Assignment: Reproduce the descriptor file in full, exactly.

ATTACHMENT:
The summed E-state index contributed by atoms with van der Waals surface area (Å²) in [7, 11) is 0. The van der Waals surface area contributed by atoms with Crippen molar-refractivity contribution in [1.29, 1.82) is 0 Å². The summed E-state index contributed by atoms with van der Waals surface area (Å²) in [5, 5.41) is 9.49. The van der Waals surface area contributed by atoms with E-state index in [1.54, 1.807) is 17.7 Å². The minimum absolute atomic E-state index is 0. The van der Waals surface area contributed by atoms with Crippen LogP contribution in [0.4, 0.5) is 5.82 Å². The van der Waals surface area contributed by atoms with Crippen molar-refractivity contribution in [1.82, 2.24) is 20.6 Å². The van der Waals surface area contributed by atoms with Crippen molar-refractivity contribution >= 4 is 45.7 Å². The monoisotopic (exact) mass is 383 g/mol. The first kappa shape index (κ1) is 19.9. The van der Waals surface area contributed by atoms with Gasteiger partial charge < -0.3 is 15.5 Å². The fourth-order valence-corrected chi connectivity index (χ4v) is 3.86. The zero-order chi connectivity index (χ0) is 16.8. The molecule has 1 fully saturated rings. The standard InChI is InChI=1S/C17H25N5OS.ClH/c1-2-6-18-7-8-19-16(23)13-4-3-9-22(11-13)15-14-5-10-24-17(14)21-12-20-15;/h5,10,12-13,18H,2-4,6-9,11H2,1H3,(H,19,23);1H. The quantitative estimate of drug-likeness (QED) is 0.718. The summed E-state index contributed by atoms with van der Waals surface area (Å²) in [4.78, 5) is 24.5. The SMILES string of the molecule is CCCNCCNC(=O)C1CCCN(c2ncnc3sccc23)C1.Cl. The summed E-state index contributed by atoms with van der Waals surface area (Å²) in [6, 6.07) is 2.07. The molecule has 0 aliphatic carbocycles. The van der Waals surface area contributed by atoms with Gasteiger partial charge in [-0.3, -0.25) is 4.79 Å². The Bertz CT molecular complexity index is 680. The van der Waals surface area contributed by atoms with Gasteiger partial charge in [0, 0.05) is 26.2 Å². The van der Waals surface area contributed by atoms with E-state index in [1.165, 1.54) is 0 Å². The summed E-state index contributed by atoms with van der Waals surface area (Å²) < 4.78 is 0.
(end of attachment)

The summed E-state index contributed by atoms with van der Waals surface area (Å²) in [7, 11) is 0. The van der Waals surface area contributed by atoms with Crippen molar-refractivity contribution in [1.29, 1.82) is 0 Å². The summed E-state index contributed by atoms with van der Waals surface area (Å²) in [5, 5.41) is 9.49. The van der Waals surface area contributed by atoms with E-state index in [1.54, 1.807) is 17.7 Å². The minimum absolute atomic E-state index is 0. The van der Waals surface area contributed by atoms with Crippen LogP contribution in [0.4, 0.5) is 5.82 Å². The van der Waals surface area contributed by atoms with Crippen molar-refractivity contribution in [1.82, 2.24) is 20.6 Å². The van der Waals surface area contributed by atoms with Crippen molar-refractivity contribution >= 4 is 45.7 Å². The monoisotopic (exact) mass is 383 g/mol. The first kappa shape index (κ1) is 19.9. The van der Waals surface area contributed by atoms with Gasteiger partial charge < -0.3 is 15.5 Å². The fourth-order valence-corrected chi connectivity index (χ4v) is 3.86. The zero-order chi connectivity index (χ0) is 16.8. The molecule has 1 fully saturated rings. The standard InChI is InChI=1S/C17H25N5OS.ClH/c1-2-6-18-7-8-19-16(23)13-4-3-9-22(11-13)15-14-5-10-24-17(14)21-12-20-15;/h5,10,12-13,18H,2-4,6-9,11H2,1H3,(H,19,23);1H. The quantitative estimate of drug-likeness (QED) is 0.718. The summed E-state index contributed by atoms with van der Waals surface area (Å²) in [4.78, 5) is 24.5. The SMILES string of the molecule is CCCNCCNC(=O)C1CCCN(c2ncnc3sccc23)C1.Cl. The summed E-state index contributed by atoms with van der Waals surface area (Å²) in [6, 6.07) is 2.07. The molecule has 0 aliphatic carbocycles. The van der Waals surface area contributed by atoms with Gasteiger partial charge in [-0.3, -0.25) is 4.79 Å². The Bertz CT molecular complexity index is 680. The van der Waals surface area contributed by atoms with Gasteiger partial charge in [0, 0.05) is 26.2 Å². The van der Waals surface area contributed by atoms with E-state index in [1.165, 1.54) is 0 Å². The summed E-state index contributed by atoms with van der Waals surface area (Å²) < 4.78 is 0.